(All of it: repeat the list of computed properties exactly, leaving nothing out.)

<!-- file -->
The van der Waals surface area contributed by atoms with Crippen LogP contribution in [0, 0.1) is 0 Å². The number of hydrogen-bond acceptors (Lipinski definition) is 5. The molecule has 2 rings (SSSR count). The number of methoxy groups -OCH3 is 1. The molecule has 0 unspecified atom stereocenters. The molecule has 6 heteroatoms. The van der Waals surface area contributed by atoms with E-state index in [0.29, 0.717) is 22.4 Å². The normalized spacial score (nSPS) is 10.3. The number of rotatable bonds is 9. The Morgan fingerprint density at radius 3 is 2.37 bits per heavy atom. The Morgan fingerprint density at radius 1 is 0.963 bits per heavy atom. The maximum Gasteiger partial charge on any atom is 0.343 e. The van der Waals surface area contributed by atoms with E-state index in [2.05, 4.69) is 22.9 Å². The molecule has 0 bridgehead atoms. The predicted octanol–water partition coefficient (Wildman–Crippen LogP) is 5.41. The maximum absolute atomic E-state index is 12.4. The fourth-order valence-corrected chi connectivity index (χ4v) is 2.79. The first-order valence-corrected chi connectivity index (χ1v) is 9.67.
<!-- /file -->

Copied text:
The van der Waals surface area contributed by atoms with Crippen LogP contribution in [0, 0.1) is 0 Å². The number of hydrogen-bond acceptors (Lipinski definition) is 5. The molecule has 2 rings (SSSR count). The number of methoxy groups -OCH3 is 1. The molecule has 0 unspecified atom stereocenters. The molecule has 6 heteroatoms. The van der Waals surface area contributed by atoms with E-state index in [0.29, 0.717) is 22.4 Å². The normalized spacial score (nSPS) is 10.3. The number of rotatable bonds is 9. The Morgan fingerprint density at radius 3 is 2.37 bits per heavy atom. The Morgan fingerprint density at radius 1 is 0.963 bits per heavy atom. The maximum Gasteiger partial charge on any atom is 0.343 e. The van der Waals surface area contributed by atoms with E-state index in [2.05, 4.69) is 22.9 Å². The molecule has 0 bridgehead atoms. The predicted octanol–water partition coefficient (Wildman–Crippen LogP) is 5.41. The maximum absolute atomic E-state index is 12.4. The fourth-order valence-corrected chi connectivity index (χ4v) is 2.79. The first-order valence-corrected chi connectivity index (χ1v) is 9.67.